When it comes to retirement, mutual fund powerhouse Vanguard basically wrote the book. The indexing giant has become a staple of retirement plans, both big and small. And lately, investors seem to prefer Vanguard exchange-traded funds to its traditional mutual funds. And there are good reasons why.
For starters, Vanguard ETFs feature the same indexing-hugging nature that that has allowed the investment manager to gather billions of dollars’ worth of investor assets.
There’s plenty of academic research that suggests that indexing outperforms active management by a wide margin over the long run. By using ETFs, investors can easily gain access to that power.
Even better is that Vanguard ETFs often have lower expense ratios than their mutual fund twins. This allows investors to keep more of their returns rather than pay them as fees. Low costs do matter when it comes to outperformance. Adding this to the intraday tradeability of ETFs and you have a recipe for long-term retirement gold.
With that in mind, here are three Vanguard ETFs that reperfect for retirement portfolios.
The Best Vanguard ETFs for Retirement: Vanguard Dividend Appreciation ETF (VIG)
Expense Ratio: 0.09%, or $9 per $10,000 invested
If there is one thing all retirement investors crave, it’s income and Vanguard ETFs make receiving dividend income a breeze. The Vanguard Dividend Appreciation ETF (NYSEARCA:VIG) is the best way to get growing dividend income.
VIG tracks the NASDAQ U.S. Dividend Achievers Select Index. These so-called “dividend achievers,” “dividend aristocrats” or even “dividend kings” represent stocks that have decades worth of uninterrupted and increasing payouts.
The Vanguard ETFs underlying index tracks dividend stocks with a minimum ten years worth of dividend growth behind them. The fund’s 184 holdings read like a who’s who of dividend stalwarts such as Medtronic plc. Ordinary Shares (NYSE:MDT) and United Technologies Corporation (NYSE:UTX). The index does not include real estate investment trusts or MLPs and the vast bulk of its distributions are considered “qualified dividends” for tax purposes.
The fund’s current yield of 2.08% isn’t very high on the surface. But it is designed to grow over time as more of these firms hand over more cash year in and year out. This makes VIG a powerful and valuable tool for investors looking to fight inflation and keep the effects of interest rate hikes at bay.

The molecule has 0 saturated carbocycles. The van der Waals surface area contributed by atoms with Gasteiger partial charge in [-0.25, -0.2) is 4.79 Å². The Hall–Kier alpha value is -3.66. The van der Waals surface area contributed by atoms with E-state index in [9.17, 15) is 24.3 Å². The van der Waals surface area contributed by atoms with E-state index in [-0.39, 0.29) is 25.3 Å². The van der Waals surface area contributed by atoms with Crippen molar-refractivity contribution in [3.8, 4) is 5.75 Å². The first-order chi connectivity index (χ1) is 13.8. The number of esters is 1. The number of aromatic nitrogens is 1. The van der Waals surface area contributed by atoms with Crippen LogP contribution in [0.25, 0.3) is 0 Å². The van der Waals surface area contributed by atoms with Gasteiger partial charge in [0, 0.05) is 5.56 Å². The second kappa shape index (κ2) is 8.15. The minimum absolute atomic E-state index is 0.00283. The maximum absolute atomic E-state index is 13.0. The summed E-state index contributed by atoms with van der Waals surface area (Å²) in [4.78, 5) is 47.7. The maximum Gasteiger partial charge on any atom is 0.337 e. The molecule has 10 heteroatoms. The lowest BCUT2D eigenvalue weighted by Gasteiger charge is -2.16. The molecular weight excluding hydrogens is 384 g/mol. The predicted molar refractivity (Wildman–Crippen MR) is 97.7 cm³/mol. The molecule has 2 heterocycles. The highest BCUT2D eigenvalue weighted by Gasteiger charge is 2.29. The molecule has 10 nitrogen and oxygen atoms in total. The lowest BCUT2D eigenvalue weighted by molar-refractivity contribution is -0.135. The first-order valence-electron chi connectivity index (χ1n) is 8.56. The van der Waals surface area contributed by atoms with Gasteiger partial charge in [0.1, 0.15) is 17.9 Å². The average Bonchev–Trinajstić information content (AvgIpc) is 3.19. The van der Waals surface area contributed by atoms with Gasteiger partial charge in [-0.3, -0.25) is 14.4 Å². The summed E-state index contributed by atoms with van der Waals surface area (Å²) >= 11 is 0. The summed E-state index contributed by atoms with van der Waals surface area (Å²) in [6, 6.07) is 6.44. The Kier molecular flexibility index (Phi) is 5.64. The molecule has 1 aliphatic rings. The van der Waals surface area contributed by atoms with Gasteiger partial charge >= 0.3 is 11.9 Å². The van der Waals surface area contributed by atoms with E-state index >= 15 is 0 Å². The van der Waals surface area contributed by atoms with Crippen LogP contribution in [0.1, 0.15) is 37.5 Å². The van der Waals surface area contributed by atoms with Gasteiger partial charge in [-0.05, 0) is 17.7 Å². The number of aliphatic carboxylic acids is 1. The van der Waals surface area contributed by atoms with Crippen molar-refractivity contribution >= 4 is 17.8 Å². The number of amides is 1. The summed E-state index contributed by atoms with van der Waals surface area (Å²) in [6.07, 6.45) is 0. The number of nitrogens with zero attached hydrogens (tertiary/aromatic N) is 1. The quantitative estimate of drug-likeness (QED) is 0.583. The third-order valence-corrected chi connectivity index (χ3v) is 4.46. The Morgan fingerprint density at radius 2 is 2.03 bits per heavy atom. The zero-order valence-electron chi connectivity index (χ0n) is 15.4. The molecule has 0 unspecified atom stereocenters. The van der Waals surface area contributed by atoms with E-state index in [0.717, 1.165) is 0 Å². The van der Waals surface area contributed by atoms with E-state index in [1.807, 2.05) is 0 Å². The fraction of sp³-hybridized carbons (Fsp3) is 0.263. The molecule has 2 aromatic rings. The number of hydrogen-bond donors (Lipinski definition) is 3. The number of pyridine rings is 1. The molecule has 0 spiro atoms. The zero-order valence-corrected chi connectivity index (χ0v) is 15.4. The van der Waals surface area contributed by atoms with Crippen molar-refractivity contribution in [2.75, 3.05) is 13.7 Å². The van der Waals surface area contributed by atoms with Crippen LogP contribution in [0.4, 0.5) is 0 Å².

And as a Vanguard ETF, VIG’s expenses are dirt cheap. The nearly $24 billion ETF only charges a measly 0.09% in expenses. Or about $9 per $10,000 invested.
The Best Vanguard ETFs for Retirement: Vanguard Small-Cap Value ETF (VBR)
Expense Ratio: 0.08%
Over long stretches of time, small-caps beat large-caps and value stocks beat growth. So when you put the combination together, small-cap value has managed to pretty much outperform everything on the sun.
So investors looking to save for retirement and that have long-term timelines should focus their efforts here. Vanguard ETFs make adding a dash of small-cap value possible with one ticker.
The Vanguard Small-Cap Value ETF (NYSEARCA:VBR) follows an index of the cheapest small-cap stocks in the U.S. The 827 stocks in the VBR trade currently for a price-to-earnings ratio of 25. The broader Vanguard Small-Cap ETF (NYSEARCA:VB) can currently be had for P/E of 33. Moreover, investors in VBR can pick up an extra 0.47% in dividend yield — currently 1.87% — over its broader small-cap rival.
That focus on cheapest has paid off. VBR has managed to rack up an impressive 9.26% annual total return since its inception in 2004. That has managed to outperform VB slightly during that time as well as the S&P 500.
For retirement investors, VBR makes a great core option. And as one of the earliest Vanguard ETFs, it’s one of the cheapest. Expenses are a rock bottom 0.08%.
The Best Vanguard ETFs for Retirement: Vanguard REIT Index Fund (VNQ)
Expense Ratio: 0.12%
REITs belong in everyone’s portfolio. But for retirement investors, and specifically, those using deferred or tax-free accounts, these owners of commercial real estate are even better.
Thanks to corporate tax benefits, REITs are required to distribute at least 90% of their taxable income to shareholders in the form of dividends. Yields for the sector average 4 to 7%. The problem is those high dividends are treated as ordinary income for tax purposes. That means they are subject to a higher tax rate compared to the qualified dividend tax rate of 15%.
Using Vanguard ETFs makes placing a swath of REITs in a tax-deferred account such as an IRA the best strategy.
The Vanguard REIT ETF (NYSEARCA:VNQ) is the largest REIT fund at $65 billion in assets. Tracking the MSCI US REIT Index, VNQ holds 158 different REITs. These include office building owner Boston Properties, Inc. (NYSE:BXP) and storage unit specialist Extra Space Storage, Inc. (NYSE:EXR).
The combination of a high yield and capital appreciation has guided VNQ to some impressive returns since its inception. The Vanguard ETF has managed to return an average 9.22% since inception in mid-2004.
As of this writing, Aaron Levitt did not hold a position in any of the aforementioned securities.